BlogWomen's Land Rights

Aug 20 2015

Making the Sustainable Development Goals a Reality for Women in Tanzania

This blog was originally published by Thomson Reuters Foundation

Women’s rights advocates from Tanzania’s civil society and the government sector met in Dar es Salaam last week to explore how the soon to be adopted Sustainable Development Goals (SDGs) can be leveraged to support the economic and social empowerment of women across Tanzania. The SDGs are currently under discussion at the United Nations and will be the roadmap and framework to guide global development efforts for the next 15 years.

The workshop, organized by Landesa and ActionAid Tanzania is one of a series of such convenings aimed at ensuring civil society organizations working on women’s issues are participating in the development and implementation of the SDGs, and follows similar gatherings in Brazil and India.

Honestus Michael, Counsel for the Ministry of Lands, Housing and Human Settlements, presented on the history of land in the country and the ways in which the customary and formal systems have historically disadvantaged women. Andrew Aloyce, Chief Economist of the President’s Office, Planning Commission, recommended paths for civil society’s engagement with the upcoming implementation processes. Mr. Aloyce noted that this is an important time for collaboration between civil society and government, as Tanzania is in the process of reviewing and developing a new five-year development strategy as well as a new poverty alleviation strategy this year, and will seek to incorporate the SDGs into both.

Usu Mallya, a senior advisor from UN Women, strongly encouraged civil society representatives to join the current discussions around national indicators, which are the data points that will be used to measure progress towards achievement of the Sustainable Development Goals and targets. She highlighted the critical need to focus on challenges for rural women, including the need for more secure land rights, explaining that, “Poverty has a rural, female face, so you cannot address poverty without specifically addressing rural issues and the feminization of poverty.” Participants agreed that prioritizing rural women’s issues is a fundamental necessity for the alleviation of poverty in Tanzania and across the African continent.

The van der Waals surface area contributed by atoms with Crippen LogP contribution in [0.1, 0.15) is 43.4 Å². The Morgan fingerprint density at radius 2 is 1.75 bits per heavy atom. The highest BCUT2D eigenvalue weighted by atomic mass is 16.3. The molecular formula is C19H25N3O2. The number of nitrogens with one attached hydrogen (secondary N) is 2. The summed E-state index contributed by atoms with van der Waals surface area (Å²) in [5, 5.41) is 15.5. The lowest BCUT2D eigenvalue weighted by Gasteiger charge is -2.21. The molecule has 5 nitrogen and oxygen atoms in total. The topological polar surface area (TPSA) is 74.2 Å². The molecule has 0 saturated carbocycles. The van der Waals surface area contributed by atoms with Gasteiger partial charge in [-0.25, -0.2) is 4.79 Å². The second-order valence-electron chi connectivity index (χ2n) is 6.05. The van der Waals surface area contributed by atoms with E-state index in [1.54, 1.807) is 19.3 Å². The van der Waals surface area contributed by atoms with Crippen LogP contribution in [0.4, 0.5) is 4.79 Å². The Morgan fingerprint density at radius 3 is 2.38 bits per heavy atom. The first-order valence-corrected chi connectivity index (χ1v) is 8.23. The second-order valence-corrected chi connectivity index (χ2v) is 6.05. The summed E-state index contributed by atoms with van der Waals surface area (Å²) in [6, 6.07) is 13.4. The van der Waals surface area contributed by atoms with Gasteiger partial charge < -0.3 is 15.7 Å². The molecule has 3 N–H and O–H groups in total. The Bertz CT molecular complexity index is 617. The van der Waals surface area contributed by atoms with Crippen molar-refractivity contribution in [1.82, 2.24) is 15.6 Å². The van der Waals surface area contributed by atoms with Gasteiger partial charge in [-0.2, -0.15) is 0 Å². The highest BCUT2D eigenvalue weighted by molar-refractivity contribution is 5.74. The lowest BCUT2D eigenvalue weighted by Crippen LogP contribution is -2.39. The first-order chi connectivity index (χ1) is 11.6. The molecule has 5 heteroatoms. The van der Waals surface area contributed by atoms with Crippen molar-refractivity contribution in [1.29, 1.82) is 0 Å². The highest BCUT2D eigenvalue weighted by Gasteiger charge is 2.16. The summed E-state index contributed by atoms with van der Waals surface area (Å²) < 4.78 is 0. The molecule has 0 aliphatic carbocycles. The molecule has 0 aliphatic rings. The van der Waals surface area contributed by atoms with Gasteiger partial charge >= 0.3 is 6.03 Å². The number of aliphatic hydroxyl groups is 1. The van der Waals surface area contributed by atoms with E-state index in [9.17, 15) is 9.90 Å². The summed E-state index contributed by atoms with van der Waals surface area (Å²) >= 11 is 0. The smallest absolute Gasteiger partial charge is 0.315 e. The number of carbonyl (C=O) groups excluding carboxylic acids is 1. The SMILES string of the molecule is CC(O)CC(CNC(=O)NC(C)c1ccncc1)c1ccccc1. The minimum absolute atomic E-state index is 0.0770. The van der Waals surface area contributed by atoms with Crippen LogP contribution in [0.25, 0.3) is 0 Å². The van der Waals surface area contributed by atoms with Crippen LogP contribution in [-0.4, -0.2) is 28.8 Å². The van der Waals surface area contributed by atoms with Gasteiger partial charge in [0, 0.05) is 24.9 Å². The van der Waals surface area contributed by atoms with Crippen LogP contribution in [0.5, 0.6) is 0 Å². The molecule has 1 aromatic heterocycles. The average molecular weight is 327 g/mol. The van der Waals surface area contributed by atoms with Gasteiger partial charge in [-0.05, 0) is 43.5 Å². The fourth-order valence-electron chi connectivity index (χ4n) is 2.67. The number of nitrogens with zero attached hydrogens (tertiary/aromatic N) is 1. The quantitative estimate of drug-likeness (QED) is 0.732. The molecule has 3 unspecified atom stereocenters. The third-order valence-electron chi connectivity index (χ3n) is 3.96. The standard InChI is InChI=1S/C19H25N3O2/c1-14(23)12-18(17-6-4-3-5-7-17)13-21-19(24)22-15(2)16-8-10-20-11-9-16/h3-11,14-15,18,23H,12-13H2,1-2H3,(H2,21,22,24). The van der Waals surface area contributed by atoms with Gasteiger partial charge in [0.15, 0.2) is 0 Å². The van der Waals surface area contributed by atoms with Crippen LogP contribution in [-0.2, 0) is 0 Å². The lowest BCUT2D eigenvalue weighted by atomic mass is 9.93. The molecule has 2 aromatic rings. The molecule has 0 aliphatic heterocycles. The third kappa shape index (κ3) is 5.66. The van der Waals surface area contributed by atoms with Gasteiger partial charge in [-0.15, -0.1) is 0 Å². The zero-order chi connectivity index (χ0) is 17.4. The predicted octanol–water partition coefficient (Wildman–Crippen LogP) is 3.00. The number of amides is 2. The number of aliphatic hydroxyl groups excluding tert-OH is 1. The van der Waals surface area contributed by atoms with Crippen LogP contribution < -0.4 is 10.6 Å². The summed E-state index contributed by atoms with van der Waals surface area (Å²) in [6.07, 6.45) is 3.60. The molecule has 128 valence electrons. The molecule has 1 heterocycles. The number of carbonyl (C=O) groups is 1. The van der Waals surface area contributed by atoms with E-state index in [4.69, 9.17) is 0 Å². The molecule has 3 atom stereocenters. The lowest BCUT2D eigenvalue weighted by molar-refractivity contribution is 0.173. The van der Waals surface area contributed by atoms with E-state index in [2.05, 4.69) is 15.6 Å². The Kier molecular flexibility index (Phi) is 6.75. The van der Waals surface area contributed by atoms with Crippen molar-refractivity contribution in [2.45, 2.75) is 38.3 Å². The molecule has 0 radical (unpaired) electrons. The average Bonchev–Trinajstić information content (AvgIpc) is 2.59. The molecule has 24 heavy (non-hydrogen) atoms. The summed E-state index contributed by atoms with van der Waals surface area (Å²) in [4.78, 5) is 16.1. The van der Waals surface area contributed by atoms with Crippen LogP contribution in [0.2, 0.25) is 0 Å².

Key takeaways from the meeting:

  • With 17 goals and 169 targets, the SDGs cover almost every development issue imaginable, presenting both a challenge and an opportunity. As the SDGs are linked to Tanzania’s ongoing national processes, including the development of new poverty strategies, short- and medium-term development plans, and a new constitution, civil society must help guide the government as it prioritizes the issues and begins planning for implementation. This is a unique window of opportunity in Tanzania to embed these issues in the government’s new priorities, programs, and laws.
  • Communication between government and civil society in Tanzania has often been strained, but increased collaboration is necessary for the effective implementation of the SDGs. Each side brings a different, and needed, perspective to the conversation. There should be more opportunities for representatives of government and civil society to have open, direct conversations with each other and workshops like last week’s are an important venue for this type of engagement.
  • The monitoring and accountability framework will make or break the SDGs, so it must be developed carefully and go beyond just national governments – accountability measures must also look at regional and global bodies, agreements and programs, which impact the ability of national governments to fulfill their commitments.
  • Significant resources must be set aside at the global and national levels to achieve the gender equality goals of the SDGs. Words alone are not enough – gender issues must be mainstreamed across all programs, with dedicated resources for implementation, and budget planning in all sectors must be gender responsive.

At the conclusion of the meeting, there was a clear consensus that Tanzanian CSOs must collaborate in order to make their voices, and those of the rural women they serve, heard at the national level. This workshop was just the first step – participants intend to work together in the coming months to ensure that women’s rights to land and property, often their most important economic asset, are prioritized by the government, with the long-term goal of making gender equality a reality in Tanzania.

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